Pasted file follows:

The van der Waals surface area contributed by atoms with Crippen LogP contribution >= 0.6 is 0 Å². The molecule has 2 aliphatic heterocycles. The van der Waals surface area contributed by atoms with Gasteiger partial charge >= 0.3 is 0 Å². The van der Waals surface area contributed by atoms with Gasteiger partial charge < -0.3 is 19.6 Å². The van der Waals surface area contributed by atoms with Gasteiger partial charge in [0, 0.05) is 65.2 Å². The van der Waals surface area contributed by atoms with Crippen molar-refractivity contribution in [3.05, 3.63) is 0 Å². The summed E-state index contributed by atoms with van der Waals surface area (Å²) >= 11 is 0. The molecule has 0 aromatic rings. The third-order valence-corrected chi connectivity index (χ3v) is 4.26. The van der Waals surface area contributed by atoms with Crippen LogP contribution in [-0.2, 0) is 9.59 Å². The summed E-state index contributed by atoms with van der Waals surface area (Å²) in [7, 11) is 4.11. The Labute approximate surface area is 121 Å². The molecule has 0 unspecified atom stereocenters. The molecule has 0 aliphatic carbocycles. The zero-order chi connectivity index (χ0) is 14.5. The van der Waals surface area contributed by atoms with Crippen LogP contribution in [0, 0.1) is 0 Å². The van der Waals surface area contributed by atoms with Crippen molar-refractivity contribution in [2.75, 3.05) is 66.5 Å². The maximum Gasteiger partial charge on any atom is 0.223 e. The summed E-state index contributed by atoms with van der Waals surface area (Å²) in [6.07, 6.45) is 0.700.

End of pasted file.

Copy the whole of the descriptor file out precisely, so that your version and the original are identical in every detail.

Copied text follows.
The van der Waals surface area contributed by atoms with Crippen LogP contribution >= 0.6 is 0 Å². The molecule has 2 aliphatic heterocycles. The van der Waals surface area contributed by atoms with Gasteiger partial charge >= 0.3 is 0 Å². The van der Waals surface area contributed by atoms with Gasteiger partial charge < -0.3 is 19.6 Å². The van der Waals surface area contributed by atoms with Gasteiger partial charge in [0, 0.05) is 65.2 Å². The van der Waals surface area contributed by atoms with Crippen molar-refractivity contribution in [3.05, 3.63) is 0 Å². The summed E-state index contributed by atoms with van der Waals surface area (Å²) >= 11 is 0. The molecule has 0 aromatic rings. The third-order valence-corrected chi connectivity index (χ3v) is 4.26. The van der Waals surface area contributed by atoms with Crippen LogP contribution in [-0.2, 0) is 9.59 Å². The summed E-state index contributed by atoms with van der Waals surface area (Å²) in [7, 11) is 4.11. The Labute approximate surface area is 121 Å². The molecule has 0 unspecified atom stereocenters. The molecule has 0 aliphatic carbocycles. The zero-order chi connectivity index (χ0) is 14.5. The van der Waals surface area contributed by atoms with Crippen LogP contribution in [0, 0.1) is 0 Å². The van der Waals surface area contributed by atoms with Crippen molar-refractivity contribution in [2.75, 3.05) is 66.5 Å². The maximum Gasteiger partial charge on any atom is 0.223 e. The summed E-state index contributed by atoms with van der Waals surface area (Å²) in [6.07, 6.45) is 0.700.